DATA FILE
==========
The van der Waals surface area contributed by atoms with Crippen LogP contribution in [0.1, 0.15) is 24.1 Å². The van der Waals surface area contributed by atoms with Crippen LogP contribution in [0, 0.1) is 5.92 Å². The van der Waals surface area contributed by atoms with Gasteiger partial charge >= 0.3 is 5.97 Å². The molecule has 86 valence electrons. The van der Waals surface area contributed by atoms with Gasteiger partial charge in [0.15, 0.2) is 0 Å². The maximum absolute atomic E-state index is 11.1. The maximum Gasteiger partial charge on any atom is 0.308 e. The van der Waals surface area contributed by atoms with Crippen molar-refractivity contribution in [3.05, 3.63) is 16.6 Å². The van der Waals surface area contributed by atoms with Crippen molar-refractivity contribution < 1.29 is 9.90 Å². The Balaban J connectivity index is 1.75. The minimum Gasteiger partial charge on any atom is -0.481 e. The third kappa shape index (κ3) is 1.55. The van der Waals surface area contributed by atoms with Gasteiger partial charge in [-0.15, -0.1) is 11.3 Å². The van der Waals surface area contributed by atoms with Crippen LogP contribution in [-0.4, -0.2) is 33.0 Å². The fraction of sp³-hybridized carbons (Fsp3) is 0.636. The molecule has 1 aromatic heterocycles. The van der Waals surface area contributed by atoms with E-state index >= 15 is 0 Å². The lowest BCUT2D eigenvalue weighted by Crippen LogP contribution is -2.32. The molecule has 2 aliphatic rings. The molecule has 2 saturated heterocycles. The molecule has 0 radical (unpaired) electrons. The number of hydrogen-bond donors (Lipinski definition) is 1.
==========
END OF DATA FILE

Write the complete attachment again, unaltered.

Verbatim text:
The van der Waals surface area contributed by atoms with Crippen LogP contribution in [0.1, 0.15) is 24.1 Å². The van der Waals surface area contributed by atoms with Crippen LogP contribution in [0, 0.1) is 5.92 Å². The van der Waals surface area contributed by atoms with Gasteiger partial charge >= 0.3 is 5.97 Å². The molecule has 86 valence electrons. The van der Waals surface area contributed by atoms with Gasteiger partial charge in [0.15, 0.2) is 0 Å². The maximum absolute atomic E-state index is 11.1. The maximum Gasteiger partial charge on any atom is 0.308 e. The van der Waals surface area contributed by atoms with Crippen molar-refractivity contribution in [3.05, 3.63) is 16.6 Å². The van der Waals surface area contributed by atoms with Crippen molar-refractivity contribution < 1.29 is 9.90 Å². The Balaban J connectivity index is 1.75. The minimum Gasteiger partial charge on any atom is -0.481 e. The third kappa shape index (κ3) is 1.55. The van der Waals surface area contributed by atoms with Gasteiger partial charge in [-0.15, -0.1) is 11.3 Å². The van der Waals surface area contributed by atoms with Crippen LogP contribution in [-0.4, -0.2) is 33.0 Å². The fraction of sp³-hybridized carbons (Fsp3) is 0.636. The molecule has 1 aromatic heterocycles. The van der Waals surface area contributed by atoms with E-state index >= 15 is 0 Å². The lowest BCUT2D eigenvalue weighted by Crippen LogP contribution is -2.32. The molecule has 2 aliphatic rings. The molecule has 2 saturated heterocycles. The molecule has 0 radical (unpaired) electrons. The number of hydrogen-bond donors (Lipinski definition) is 1.